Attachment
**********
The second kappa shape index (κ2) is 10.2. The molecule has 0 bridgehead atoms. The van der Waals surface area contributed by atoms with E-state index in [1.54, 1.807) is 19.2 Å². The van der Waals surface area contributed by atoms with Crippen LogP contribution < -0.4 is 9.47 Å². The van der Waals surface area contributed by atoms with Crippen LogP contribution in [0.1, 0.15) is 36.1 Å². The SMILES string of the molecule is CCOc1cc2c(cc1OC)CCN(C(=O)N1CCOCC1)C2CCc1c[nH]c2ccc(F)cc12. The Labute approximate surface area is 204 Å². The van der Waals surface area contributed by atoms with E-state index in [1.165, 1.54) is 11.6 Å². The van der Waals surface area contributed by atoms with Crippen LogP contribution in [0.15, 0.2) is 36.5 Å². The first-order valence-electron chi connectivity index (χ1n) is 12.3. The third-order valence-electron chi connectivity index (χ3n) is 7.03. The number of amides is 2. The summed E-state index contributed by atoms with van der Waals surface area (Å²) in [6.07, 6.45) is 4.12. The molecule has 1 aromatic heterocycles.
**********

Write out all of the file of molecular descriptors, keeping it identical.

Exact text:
The second kappa shape index (κ2) is 10.2. The molecule has 0 bridgehead atoms. The van der Waals surface area contributed by atoms with E-state index in [1.54, 1.807) is 19.2 Å². The van der Waals surface area contributed by atoms with Crippen LogP contribution < -0.4 is 9.47 Å². The van der Waals surface area contributed by atoms with Crippen LogP contribution in [0.1, 0.15) is 36.1 Å². The SMILES string of the molecule is CCOc1cc2c(cc1OC)CCN(C(=O)N1CCOCC1)C2CCc1c[nH]c2ccc(F)cc12. The Labute approximate surface area is 204 Å². The van der Waals surface area contributed by atoms with E-state index in [1.165, 1.54) is 11.6 Å². The van der Waals surface area contributed by atoms with Crippen LogP contribution in [0.15, 0.2) is 36.5 Å². The first-order valence-electron chi connectivity index (χ1n) is 12.3. The third-order valence-electron chi connectivity index (χ3n) is 7.03. The number of amides is 2. The summed E-state index contributed by atoms with van der Waals surface area (Å²) in [6.07, 6.45) is 4.12. The molecule has 1 aromatic heterocycles.